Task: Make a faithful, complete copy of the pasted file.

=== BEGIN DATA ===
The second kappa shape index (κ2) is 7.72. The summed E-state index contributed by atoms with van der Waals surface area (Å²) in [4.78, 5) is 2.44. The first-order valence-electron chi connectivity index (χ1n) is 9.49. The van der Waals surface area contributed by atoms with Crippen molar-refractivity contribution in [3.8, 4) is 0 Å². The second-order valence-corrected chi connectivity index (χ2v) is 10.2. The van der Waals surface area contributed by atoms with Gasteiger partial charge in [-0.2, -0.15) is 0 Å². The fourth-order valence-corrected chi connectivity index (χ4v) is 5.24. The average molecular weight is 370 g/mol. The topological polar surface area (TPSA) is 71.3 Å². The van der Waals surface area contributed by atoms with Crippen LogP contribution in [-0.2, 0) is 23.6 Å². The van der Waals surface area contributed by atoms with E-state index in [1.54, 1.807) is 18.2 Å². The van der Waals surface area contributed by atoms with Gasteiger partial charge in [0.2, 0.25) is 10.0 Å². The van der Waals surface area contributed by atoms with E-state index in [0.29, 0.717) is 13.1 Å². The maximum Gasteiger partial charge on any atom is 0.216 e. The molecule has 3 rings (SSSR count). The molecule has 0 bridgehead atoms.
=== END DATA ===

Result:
The second kappa shape index (κ2) is 7.72. The summed E-state index contributed by atoms with van der Waals surface area (Å²) in [4.78, 5) is 2.44. The first-order valence-electron chi connectivity index (χ1n) is 9.49. The van der Waals surface area contributed by atoms with Crippen molar-refractivity contribution in [3.8, 4) is 0 Å². The second-order valence-corrected chi connectivity index (χ2v) is 10.2. The van der Waals surface area contributed by atoms with Gasteiger partial charge in [-0.2, -0.15) is 0 Å². The fourth-order valence-corrected chi connectivity index (χ4v) is 5.24. The average molecular weight is 370 g/mol. The topological polar surface area (TPSA) is 71.3 Å². The van der Waals surface area contributed by atoms with Crippen LogP contribution in [-0.2, 0) is 23.6 Å². The van der Waals surface area contributed by atoms with E-state index in [1.54, 1.807) is 18.2 Å². The van der Waals surface area contributed by atoms with Gasteiger partial charge in [0.2, 0.25) is 10.0 Å². The van der Waals surface area contributed by atoms with E-state index in [0.29, 0.717) is 13.1 Å². The maximum Gasteiger partial charge on any atom is 0.216 e. The molecule has 3 rings (SSSR count). The molecule has 0 bridgehead atoms.